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Clayton State student veterans talk merits of military service

Clayton State student veterans talk merits of military service

Oct 03 2017

Discipline, direction, brotherhood—each of these attributes is what led a group of veterans who spoke at Clayton State last Thursday to join the military. Like many men and women, these individuals sought to do something greater with their lives.

"For someone who was 19 years old and undecided on what I wanted to do in life, it was the best thing that happened to me," said Terrance Demps, who served 24 years in the Marine Corps and earned his bachelor's degree in History from Clayton State in 2014.

Demps along with two other veterans shared their experiences in the military as part of Clayton State Library’s commemorative event, World War I and America.

Organized to coincide with the 100th anniversary of the nation’s entry into the war in 1917, the project brought members of the veteran community together with the public to explore the transformative impact of the First World War.

Other panelists included Marlon Collins, an eight-year veteran of the U.S. Army and currently a History major at Clayton State; and Allen Jimenez, who served 7 years in the U.S. Army and is currently a Business Administration major at Clayton State. 

The presentation focused on three areas of conversation: the similarities and differences between why citizens joined the military during World War I versus why they do so now, race relations in World War I and race relations in the United States today and lastly, whether or not America should impose a democratic government on other nations.  

All three panelists expressed that they had been trouble makers as young adults, unsuccessful in their first attempt at college and were looking to do something worthwhile. The panelists agreed that there were men who joined the military during World War I for similar reasons to theirs but also acknowledged the many African American soldiers who joined for a different cause.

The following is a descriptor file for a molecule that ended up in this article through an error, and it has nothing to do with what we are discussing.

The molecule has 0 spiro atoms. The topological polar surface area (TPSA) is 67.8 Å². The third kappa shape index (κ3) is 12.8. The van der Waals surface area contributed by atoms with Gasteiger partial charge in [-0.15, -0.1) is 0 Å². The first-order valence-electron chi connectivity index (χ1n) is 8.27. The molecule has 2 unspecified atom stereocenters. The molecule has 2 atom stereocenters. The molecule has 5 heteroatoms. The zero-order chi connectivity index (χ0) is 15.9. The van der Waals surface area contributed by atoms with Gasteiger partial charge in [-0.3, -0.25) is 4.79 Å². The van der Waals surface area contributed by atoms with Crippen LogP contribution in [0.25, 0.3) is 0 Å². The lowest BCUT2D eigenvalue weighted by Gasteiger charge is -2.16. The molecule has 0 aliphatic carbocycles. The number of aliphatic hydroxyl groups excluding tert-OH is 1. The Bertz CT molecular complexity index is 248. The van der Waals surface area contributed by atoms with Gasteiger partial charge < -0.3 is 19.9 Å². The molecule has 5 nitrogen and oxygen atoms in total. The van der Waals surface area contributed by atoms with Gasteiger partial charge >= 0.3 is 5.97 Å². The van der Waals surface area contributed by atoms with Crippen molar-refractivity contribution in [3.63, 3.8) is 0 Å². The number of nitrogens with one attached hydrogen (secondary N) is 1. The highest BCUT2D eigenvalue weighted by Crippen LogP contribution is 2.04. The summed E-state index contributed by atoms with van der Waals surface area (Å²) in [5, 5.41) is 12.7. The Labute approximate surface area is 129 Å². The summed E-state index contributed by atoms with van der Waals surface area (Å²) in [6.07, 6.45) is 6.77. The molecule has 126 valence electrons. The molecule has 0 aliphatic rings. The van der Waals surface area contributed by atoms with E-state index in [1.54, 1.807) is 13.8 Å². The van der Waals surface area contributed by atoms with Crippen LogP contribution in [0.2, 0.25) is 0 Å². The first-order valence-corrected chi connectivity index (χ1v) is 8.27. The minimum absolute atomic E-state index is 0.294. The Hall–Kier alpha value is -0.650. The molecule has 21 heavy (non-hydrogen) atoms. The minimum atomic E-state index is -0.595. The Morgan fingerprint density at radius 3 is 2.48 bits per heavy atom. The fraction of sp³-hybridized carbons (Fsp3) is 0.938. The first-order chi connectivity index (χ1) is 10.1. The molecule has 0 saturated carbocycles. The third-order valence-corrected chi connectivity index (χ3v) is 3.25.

Collins stated that some African American men at the time joined the military because they felt they needed to prove their ability, bravery and patriotism to their white Americans.

Demps spoke of the Harlem Hellfighters, a highly decorated African American infantry regiment during World War I, who joined the French military to escape the racial violence in Harlem, New York.

"African American soldiers during World War I fought three wars: the war for equality, the war for opportunity, and the war for the freedom of their nation," said Demps. "When you fight for something that is not materialistic, the true spirit of courage emerges."

Panelists and audience members discussed race relations in the United States then and now. They noted the hypocrisy of the United States to fight for the freedom of other nations during World War I, while still oppressing its people back home.

"Our country is still dealing with hypocrisy when it comes to race," Demps said. "Until we get past race as a country, all the other issues are going to be elephants in the room."

Jimenez emphasized how important it is for people of all races and backgrounds to focus on their similarities before their differences.

"We can learn so much from everyone's differences, but we first have to focus on the basic things that make us human," he stated. "Knowledge builds unity."

To end, the panelists spoke on whether or not the United States should impose democracy on other nations. 

They agreed that the United States should address the issues at home first before trying to change government systems in other countries.

The veterans also stated that the U.S. has to respect the wishes of countries who do not want America to interfere with their policies.

"Everyone doesn't want democracy. Everyone isn't used to a democracy," stated Demps. "We have to protect other countries, but that doesn't mean nation building."

Jimenez pointed out the difference between helping other countries and trying to control their government systems. 

"We do a lot in these foreign countries for the citizens' basic needs," he stated. "When you see these people are lacking things like plumbing and basic technology, you realize there are more important things than just being Team America."

The presentation and discussion are part of two-part event sponsored by Clayton State, the Veterans Resource Center and the Student Veterans Association. The second presentation will take place October 25th and will focus on women and war. Clayton State students, faculty and community members are invited to attend.  

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